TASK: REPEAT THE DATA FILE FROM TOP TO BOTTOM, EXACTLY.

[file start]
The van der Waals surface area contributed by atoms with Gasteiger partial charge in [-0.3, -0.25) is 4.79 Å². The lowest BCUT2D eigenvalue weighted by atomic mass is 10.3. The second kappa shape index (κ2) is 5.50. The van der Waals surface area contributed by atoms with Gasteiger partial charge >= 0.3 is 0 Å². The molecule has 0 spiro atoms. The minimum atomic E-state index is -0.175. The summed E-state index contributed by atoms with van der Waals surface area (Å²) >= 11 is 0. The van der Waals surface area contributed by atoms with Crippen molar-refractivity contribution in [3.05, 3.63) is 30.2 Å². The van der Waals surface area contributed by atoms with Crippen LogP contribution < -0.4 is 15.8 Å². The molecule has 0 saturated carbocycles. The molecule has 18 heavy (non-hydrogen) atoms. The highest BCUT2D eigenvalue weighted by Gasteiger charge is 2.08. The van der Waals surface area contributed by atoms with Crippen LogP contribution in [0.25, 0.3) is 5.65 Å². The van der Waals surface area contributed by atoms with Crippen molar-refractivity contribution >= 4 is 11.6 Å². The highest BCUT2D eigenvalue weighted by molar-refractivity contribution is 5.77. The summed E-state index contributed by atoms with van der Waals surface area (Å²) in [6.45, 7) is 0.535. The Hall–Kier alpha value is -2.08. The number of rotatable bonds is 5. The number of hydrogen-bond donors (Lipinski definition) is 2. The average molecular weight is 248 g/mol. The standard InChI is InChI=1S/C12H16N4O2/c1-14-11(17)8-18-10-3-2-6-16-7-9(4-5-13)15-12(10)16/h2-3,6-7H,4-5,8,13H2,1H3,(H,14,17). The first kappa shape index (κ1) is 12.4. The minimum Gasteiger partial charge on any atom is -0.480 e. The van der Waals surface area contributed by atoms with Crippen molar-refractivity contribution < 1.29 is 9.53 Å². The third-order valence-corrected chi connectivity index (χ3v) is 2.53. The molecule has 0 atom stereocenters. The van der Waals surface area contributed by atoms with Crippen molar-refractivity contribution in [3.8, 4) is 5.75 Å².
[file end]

The van der Waals surface area contributed by atoms with Gasteiger partial charge in [-0.3, -0.25) is 4.79 Å². The lowest BCUT2D eigenvalue weighted by atomic mass is 10.3. The second kappa shape index (κ2) is 5.50. The van der Waals surface area contributed by atoms with Gasteiger partial charge >= 0.3 is 0 Å². The molecule has 0 spiro atoms. The minimum atomic E-state index is -0.175. The summed E-state index contributed by atoms with van der Waals surface area (Å²) >= 11 is 0. The van der Waals surface area contributed by atoms with Crippen molar-refractivity contribution in [3.05, 3.63) is 30.2 Å². The van der Waals surface area contributed by atoms with Crippen LogP contribution < -0.4 is 15.8 Å². The molecule has 0 saturated carbocycles. The molecule has 18 heavy (non-hydrogen) atoms. The highest BCUT2D eigenvalue weighted by Gasteiger charge is 2.08. The van der Waals surface area contributed by atoms with Crippen LogP contribution in [0.25, 0.3) is 5.65 Å². The van der Waals surface area contributed by atoms with Crippen molar-refractivity contribution >= 4 is 11.6 Å². The highest BCUT2D eigenvalue weighted by molar-refractivity contribution is 5.77. The summed E-state index contributed by atoms with van der Waals surface area (Å²) in [6.45, 7) is 0.535. The Hall–Kier alpha value is -2.08. The number of rotatable bonds is 5. The number of hydrogen-bond donors (Lipinski definition) is 2. The average molecular weight is 248 g/mol. The standard InChI is InChI=1S/C12H16N4O2/c1-14-11(17)8-18-10-3-2-6-16-7-9(4-5-13)15-12(10)16/h2-3,6-7H,4-5,8,13H2,1H3,(H,14,17). The first kappa shape index (κ1) is 12.4. The minimum Gasteiger partial charge on any atom is -0.480 e. The van der Waals surface area contributed by atoms with Crippen molar-refractivity contribution < 1.29 is 9.53 Å². The third-order valence-corrected chi connectivity index (χ3v) is 2.53. The molecule has 0 atom stereocenters. The van der Waals surface area contributed by atoms with Crippen molar-refractivity contribution in [3.8, 4) is 5.75 Å².